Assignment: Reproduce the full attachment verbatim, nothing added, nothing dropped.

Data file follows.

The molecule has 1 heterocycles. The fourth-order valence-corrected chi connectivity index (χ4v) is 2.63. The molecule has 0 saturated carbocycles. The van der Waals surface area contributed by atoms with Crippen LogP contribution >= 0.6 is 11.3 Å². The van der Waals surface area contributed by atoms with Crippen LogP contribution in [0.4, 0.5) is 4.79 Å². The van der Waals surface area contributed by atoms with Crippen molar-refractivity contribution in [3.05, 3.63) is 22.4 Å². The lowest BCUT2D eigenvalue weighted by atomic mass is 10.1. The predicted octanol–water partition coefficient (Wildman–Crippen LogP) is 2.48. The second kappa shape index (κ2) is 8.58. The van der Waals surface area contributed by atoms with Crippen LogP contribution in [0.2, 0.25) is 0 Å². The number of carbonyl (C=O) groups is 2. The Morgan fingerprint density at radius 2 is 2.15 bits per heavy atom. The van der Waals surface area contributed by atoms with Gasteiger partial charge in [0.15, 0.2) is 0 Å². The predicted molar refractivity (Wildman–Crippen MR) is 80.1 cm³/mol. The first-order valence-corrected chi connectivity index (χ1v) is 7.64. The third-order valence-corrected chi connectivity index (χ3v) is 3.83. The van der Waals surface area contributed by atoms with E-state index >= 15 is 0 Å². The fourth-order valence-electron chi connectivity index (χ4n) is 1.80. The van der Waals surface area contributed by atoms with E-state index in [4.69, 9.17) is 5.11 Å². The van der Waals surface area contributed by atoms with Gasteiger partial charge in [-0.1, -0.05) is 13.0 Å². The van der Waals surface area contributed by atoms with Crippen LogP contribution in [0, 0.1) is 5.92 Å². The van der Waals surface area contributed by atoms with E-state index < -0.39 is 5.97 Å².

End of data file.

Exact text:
The molecule has 1 heterocycles. The fourth-order valence-corrected chi connectivity index (χ4v) is 2.63. The molecule has 0 saturated carbocycles. The van der Waals surface area contributed by atoms with Crippen LogP contribution >= 0.6 is 11.3 Å². The van der Waals surface area contributed by atoms with Crippen LogP contribution in [0.4, 0.5) is 4.79 Å². The van der Waals surface area contributed by atoms with Crippen molar-refractivity contribution in [3.05, 3.63) is 22.4 Å². The lowest BCUT2D eigenvalue weighted by atomic mass is 10.1. The predicted octanol–water partition coefficient (Wildman–Crippen LogP) is 2.48. The second kappa shape index (κ2) is 8.58. The van der Waals surface area contributed by atoms with Crippen LogP contribution in [0.2, 0.25) is 0 Å². The number of carbonyl (C=O) groups is 2. The Morgan fingerprint density at radius 2 is 2.15 bits per heavy atom. The van der Waals surface area contributed by atoms with Gasteiger partial charge in [0.15, 0.2) is 0 Å². The predicted molar refractivity (Wildman–Crippen MR) is 80.1 cm³/mol. The first-order valence-corrected chi connectivity index (χ1v) is 7.64. The third-order valence-corrected chi connectivity index (χ3v) is 3.83. The van der Waals surface area contributed by atoms with E-state index >= 15 is 0 Å². The fourth-order valence-electron chi connectivity index (χ4n) is 1.80. The van der Waals surface area contributed by atoms with E-state index in [4.69, 9.17) is 5.11 Å². The van der Waals surface area contributed by atoms with Gasteiger partial charge in [-0.1, -0.05) is 13.0 Å². The van der Waals surface area contributed by atoms with Crippen LogP contribution in [0, 0.1) is 5.92 Å². The van der Waals surface area contributed by atoms with E-state index < -0.39 is 5.97 Å².